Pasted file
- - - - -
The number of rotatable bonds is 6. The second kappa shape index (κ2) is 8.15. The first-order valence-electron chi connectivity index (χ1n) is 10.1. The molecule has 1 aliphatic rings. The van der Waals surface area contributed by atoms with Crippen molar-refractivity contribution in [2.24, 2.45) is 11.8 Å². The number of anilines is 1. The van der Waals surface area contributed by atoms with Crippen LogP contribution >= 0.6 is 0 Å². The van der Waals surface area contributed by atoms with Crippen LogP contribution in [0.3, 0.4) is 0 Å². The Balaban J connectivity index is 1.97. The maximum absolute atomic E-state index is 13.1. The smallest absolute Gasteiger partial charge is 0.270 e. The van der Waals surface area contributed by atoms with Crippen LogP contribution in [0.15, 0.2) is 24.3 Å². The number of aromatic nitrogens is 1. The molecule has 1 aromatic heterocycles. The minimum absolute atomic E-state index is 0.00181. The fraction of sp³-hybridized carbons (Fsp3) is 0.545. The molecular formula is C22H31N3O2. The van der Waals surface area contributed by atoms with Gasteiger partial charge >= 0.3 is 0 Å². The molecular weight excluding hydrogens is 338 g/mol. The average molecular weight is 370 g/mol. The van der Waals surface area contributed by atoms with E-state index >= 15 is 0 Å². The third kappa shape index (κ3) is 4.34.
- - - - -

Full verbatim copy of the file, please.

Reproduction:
The number of rotatable bonds is 6. The second kappa shape index (κ2) is 8.15. The first-order valence-electron chi connectivity index (χ1n) is 10.1. The molecule has 1 aliphatic rings. The van der Waals surface area contributed by atoms with Crippen molar-refractivity contribution in [2.24, 2.45) is 11.8 Å². The number of anilines is 1. The van der Waals surface area contributed by atoms with Crippen LogP contribution >= 0.6 is 0 Å². The van der Waals surface area contributed by atoms with Crippen LogP contribution in [0.3, 0.4) is 0 Å². The Balaban J connectivity index is 1.97. The maximum absolute atomic E-state index is 13.1. The smallest absolute Gasteiger partial charge is 0.270 e. The van der Waals surface area contributed by atoms with Crippen LogP contribution in [0.15, 0.2) is 24.3 Å². The number of aromatic nitrogens is 1. The molecule has 1 aromatic heterocycles. The minimum absolute atomic E-state index is 0.00181. The fraction of sp³-hybridized carbons (Fsp3) is 0.545. The molecular formula is C22H31N3O2. The van der Waals surface area contributed by atoms with Gasteiger partial charge >= 0.3 is 0 Å². The molecular weight excluding hydrogens is 338 g/mol. The average molecular weight is 370 g/mol. The van der Waals surface area contributed by atoms with E-state index >= 15 is 0 Å². The third kappa shape index (κ3) is 4.34.